Brandon took on the task of editing. Having worked in other packages in the past, he had transitioned to editing in DaVinci Resolve Studio in 2020. “This was by far the smoothest and the most stress free post experience I have had in my 20 years of editing,” he said. “With other software I’ve used in the past, stability was a big problem. I would have projects crash all the time, and I’ve even lost projects entirely. Moving over to DaVinci Resolve when I did has saved me so much time and headache. It is so smooth and stable, and I never had any issues while working on this project.”
The multiple toolsets available in DaVinci Resolve Studio came in handy, both for color grading as well as the ability to create VFX in Fusion, rather than taking them to an outside vendor. “When I first started on this project, I didn’t know Fusion well,” Brandon continued. “Coming from a layer based compositing system, the nodes didn’t make sense. But when I took a minute to learn nodes, the door of possibilities opened wide! To have such a powerful tool right within Resolve is truly a gift. To whoever reads this, do yourself a favor and take the time to learn Fusion. It’s not as scary or confusing as it may seem.”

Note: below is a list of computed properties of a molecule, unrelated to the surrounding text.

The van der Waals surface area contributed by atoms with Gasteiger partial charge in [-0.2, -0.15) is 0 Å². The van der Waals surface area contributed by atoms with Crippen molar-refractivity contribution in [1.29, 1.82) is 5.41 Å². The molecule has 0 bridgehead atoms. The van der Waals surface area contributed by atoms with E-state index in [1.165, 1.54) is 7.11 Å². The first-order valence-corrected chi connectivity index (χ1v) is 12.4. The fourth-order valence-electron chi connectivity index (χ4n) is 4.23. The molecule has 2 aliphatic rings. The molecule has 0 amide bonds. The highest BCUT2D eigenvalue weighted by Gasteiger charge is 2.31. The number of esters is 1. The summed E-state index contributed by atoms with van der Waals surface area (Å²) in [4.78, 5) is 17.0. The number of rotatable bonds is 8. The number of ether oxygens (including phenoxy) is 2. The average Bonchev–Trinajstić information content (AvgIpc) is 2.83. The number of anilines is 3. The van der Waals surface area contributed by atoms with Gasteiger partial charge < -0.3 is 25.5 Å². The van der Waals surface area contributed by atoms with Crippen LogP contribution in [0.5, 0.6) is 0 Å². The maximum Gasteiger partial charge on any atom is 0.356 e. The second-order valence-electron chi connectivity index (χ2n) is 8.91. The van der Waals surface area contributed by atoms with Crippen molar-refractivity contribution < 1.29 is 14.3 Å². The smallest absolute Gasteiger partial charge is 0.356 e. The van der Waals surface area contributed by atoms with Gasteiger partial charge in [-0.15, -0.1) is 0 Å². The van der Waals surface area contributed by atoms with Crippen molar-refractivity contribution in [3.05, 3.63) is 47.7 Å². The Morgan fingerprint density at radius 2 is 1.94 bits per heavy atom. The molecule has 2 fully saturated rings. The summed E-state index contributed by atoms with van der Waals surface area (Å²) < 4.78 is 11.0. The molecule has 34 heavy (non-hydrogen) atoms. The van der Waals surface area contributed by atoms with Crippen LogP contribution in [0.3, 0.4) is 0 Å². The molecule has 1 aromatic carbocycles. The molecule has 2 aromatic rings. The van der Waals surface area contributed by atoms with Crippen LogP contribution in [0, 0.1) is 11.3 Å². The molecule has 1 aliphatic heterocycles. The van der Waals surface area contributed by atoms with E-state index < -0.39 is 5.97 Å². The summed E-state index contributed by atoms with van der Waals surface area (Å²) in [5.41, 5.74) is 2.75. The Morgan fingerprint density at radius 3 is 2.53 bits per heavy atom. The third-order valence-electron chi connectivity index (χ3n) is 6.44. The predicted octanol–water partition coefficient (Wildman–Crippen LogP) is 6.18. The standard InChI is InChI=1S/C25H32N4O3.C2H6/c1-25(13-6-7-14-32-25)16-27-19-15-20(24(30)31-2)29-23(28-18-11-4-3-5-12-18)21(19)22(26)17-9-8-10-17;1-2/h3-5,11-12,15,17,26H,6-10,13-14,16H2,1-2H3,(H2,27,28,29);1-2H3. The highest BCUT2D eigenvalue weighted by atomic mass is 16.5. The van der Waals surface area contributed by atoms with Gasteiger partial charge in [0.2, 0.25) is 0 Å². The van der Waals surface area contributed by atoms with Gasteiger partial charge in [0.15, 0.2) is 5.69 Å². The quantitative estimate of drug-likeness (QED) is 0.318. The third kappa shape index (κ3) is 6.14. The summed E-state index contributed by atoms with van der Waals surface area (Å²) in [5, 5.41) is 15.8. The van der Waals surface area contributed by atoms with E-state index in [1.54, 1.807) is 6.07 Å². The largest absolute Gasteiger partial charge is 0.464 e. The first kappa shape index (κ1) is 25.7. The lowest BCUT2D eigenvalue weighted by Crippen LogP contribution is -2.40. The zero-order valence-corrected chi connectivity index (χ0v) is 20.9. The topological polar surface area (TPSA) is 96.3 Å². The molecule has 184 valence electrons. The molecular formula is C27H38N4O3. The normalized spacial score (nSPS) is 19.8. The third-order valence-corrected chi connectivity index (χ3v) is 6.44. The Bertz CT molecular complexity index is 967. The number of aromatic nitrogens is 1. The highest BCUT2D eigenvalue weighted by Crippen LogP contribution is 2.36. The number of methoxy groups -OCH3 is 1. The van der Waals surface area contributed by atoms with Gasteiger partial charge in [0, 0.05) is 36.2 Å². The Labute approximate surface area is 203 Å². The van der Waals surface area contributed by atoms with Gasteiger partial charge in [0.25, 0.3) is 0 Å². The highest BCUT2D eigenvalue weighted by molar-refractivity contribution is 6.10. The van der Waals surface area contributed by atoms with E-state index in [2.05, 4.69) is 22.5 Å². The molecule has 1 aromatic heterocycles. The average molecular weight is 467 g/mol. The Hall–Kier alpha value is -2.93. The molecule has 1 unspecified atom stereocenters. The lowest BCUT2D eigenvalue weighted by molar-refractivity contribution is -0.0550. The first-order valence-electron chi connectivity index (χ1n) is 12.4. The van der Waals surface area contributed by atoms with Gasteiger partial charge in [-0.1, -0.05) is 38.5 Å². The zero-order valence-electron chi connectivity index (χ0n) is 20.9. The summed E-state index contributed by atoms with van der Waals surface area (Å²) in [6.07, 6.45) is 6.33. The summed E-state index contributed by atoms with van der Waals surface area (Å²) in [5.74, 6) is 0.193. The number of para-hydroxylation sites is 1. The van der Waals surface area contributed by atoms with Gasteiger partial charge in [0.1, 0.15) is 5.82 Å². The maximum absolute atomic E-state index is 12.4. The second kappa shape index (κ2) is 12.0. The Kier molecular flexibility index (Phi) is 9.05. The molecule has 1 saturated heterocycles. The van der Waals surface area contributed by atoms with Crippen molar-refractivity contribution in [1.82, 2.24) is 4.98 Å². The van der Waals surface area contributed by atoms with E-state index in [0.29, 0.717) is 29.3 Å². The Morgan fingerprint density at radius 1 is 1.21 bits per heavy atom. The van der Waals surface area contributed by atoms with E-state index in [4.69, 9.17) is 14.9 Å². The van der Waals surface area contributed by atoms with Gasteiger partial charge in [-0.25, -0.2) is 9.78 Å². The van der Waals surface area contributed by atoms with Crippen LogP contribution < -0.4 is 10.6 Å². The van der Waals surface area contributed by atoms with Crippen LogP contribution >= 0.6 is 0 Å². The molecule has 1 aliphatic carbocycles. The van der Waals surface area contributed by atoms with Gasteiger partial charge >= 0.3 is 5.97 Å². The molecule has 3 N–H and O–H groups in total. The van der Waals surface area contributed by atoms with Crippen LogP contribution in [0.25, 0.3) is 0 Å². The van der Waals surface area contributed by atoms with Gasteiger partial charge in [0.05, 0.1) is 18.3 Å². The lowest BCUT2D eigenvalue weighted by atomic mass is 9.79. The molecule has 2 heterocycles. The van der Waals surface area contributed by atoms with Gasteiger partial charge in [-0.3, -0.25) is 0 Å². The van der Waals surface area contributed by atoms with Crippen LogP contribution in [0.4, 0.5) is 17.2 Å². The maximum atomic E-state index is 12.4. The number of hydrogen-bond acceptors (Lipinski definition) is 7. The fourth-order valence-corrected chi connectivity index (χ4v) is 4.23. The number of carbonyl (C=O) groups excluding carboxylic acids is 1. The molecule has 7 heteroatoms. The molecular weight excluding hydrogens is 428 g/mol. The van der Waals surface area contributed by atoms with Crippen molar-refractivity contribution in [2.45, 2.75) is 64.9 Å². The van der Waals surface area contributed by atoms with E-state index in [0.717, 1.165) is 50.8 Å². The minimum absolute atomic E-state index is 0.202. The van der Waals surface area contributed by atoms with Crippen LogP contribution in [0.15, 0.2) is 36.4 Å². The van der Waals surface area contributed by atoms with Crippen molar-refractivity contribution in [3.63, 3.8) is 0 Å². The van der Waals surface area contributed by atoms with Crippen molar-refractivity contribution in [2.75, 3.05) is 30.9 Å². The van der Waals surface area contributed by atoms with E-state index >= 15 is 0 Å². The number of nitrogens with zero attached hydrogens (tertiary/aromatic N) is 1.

The film was graded in DaVinci Resolve Studio by Colorist Sarah Sebring. The key elements for Jahmela were the transitions between eras, as the film follows the characters over time. “We follow the characters in different time periods from childhood to adulthood,” said Jahmela. “Sarah was able to subtly give us a ’90s look, an early 2000s look and a present day look all while keeping a cohesive overall quality. She did a marvelous job bringing the entire film together.”
Considering the process of grading, Brandon had little to criticize. “We really didn’t have any challenges during the grade. I think this is a testament to the entire Blackmagic Design ecosystem we used on this film, from cameras through finishing. It not only works but works well. We couldn’t ask for more,” he concluded.